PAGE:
Description Authentic Biology Symposium 
Form Of Engagement Activity A talk or presentation
Part Of Official Scheme? No
Geographic Reach National
Primary Audience Schools
Results and Impact The Authentic Biology programme, funded by the Wellcome Trust, enables post 16 students to carry out real research in their schools. They then get to present their work at the symposium in London. I was invited to speak to them about my work on algal bioenergy, and then to engage with them about studying science at university. Several of the students (the majority from state schools) were encouraged to make applications to Oxbridge as a result.
Year(s) Of Engagement Activity 2015
URL http://www.authentic-biology.org/
 
Description BBC Radio 4 Frontiers - What ever happened to biofuels? 
Form Of Engagement Activity A broadcast e.g. TV/radio/film/podcast (other than news/press)
Part Of Official Scheme? No
Geographic Reach International
Primary Audience Public/other audiences
Results and Impact I was one of 4 invited participants in this programme, broadcast on BBC Radio 4 and available as a podcast. I had many emails and contacts from the wider public, including at the Festival of Plants exhibit, generally indicating that this had increased people's awareness of the possibility to use solar energy with algae, not just for biofuels, but also for other 'green tech'. Their attitude to biofuels per se was also more positive.
Year(s) Of Engagement Activity 2013
URL http://www.bbc.co.uk/radio/player/b02ykygv
 
Description BBSRC funded Algal Biotechnology workshop for researchers and industry representatives from New Zealand and UK to discuss progress and opportunities in the exploitation of microalgae 
Form Of Engagement Activity Participation in an activity, workshop or similar
Part Of Official Scheme? No
Geographic Reach International
Primary Audience Professional Practitioners
Results and Impact The workshop brought together algal researchers and industry representatives from New Zealand and UK to discuss progress and opportunities in the exploitation of microalgae, particularly as feedstock for aquaculture and as sustainable sources of novel bio-products. The UK delegation included six leading academics, together with representatives of four SMEs from the algal biotech sector: namely, Varicon Aqua, TeeGene Ltd, Greenskill Ltd and Algenuity. Approximate 20 NZ delegates joined the workshop and comprised algal researchers from the Cawthron Institute, several NZ universities, and biotech companies in the Nelson region. We were also honoured to be joined by Min Sung Park, a world authority on algal biotechnology and Distinguished Professor at the Centre for Microalgal Biotechnology and Biofuels, Institute of Hydrobiology, Wuhan, China
Year(s) Of Engagement Activity 2017
URL http://www.phyconet.org.uk/wp-content/uploads/2017/09/NZ-UK-workshop-report.pdf
 
Description Festival of Plants, Botanical Garden, Cambridge 
Form Of Engagement Activity Participation in an activity, workshop or similar
Part Of Official Scheme? No
Geographic Reach Regional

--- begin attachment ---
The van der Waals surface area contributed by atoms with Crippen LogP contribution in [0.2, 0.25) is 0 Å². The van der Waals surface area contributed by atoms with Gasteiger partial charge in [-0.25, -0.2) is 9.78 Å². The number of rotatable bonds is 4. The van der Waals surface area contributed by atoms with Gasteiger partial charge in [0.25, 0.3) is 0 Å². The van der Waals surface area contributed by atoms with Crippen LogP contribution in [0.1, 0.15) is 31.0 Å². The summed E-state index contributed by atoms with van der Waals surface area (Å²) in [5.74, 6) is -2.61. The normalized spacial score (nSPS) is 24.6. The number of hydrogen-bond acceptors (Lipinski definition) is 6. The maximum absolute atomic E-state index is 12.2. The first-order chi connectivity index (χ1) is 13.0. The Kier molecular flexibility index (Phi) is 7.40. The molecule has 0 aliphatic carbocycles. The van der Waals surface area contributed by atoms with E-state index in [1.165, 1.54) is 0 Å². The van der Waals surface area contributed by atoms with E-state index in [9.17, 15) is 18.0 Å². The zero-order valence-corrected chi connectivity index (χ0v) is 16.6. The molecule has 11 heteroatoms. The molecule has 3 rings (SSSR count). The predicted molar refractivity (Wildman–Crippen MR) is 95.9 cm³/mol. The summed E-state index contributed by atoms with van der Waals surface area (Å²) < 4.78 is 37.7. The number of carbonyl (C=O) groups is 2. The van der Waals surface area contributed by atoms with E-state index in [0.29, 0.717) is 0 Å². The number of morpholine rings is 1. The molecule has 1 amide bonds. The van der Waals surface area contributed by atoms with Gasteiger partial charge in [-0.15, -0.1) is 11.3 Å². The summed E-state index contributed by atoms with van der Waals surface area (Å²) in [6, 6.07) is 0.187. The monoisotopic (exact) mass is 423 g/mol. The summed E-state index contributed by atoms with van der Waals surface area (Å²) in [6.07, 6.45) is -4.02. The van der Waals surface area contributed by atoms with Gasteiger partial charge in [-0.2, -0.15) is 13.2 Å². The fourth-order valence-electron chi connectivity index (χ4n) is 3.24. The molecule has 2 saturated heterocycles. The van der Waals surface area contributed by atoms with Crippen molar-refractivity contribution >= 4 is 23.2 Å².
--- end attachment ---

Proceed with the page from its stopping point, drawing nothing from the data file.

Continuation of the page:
Primary Audience Public/other audiences
Results and Impact Exhibit at the Festival of Plants (was called Fascination of Plants in 2012) in Cambridge University Botanic Garden. It provided basic information about algae, showcased our scientific work, and then explained how we were using this in collaboration with companies to carry out remeidation of waste water. There were activities such as viewing microalgae with microscopes and observing algae phototaxis. Children could handcraft their own algae using pipe cleaners or take part in an interactive algae quiz to win prices. Several members of the public asked for additional information.

Interest from several visitors about how to incorporate algal growth in their activities, eg anaerobic digestion or green energy generally
Year(s) Of Engagement Activity 2012,2013,2014,2015
URL http://www.botanic.cam.ac.uk/Botanic/Event.aspx?p=27&ix=351&pid=2718&prcid=0&ppid=2718
 
Description High Value Products from Plants conference 
Form Of Engagement Activity A talk or presentation
Part Of Official Scheme? No
Geographic Reach National
Primary Audience Industry/Business
Results and Impact Presentation of algal synthetic biology approaches to help support algal industrial biotechnology. This was at a Network in Industrial Biotechnology & Bioenergy (NIBB) meeting organised by the High Value Compounds from Plants NIBB. Interest was sparked amongst researchers to consider using algae, as well as plants, and production platforms.
Year(s) Of Engagement Activity 2015
 
Description IntoBiology resource 
Form Of Engagement Activity Engagement focused website, blog or social media channel
Part Of Official Scheme? No
Geographic Reach National
Primary Audience Schools
Results and Impact A final year undergraduate student in Plant Sciences produced a webpage describing work on algae in Plant Sciences and Biochemistry. The webpage is part of the programme established by IntoBiology, aimed at encouraging school children to consider studying plant biology.
Year(s) Of Engagement Activity 2015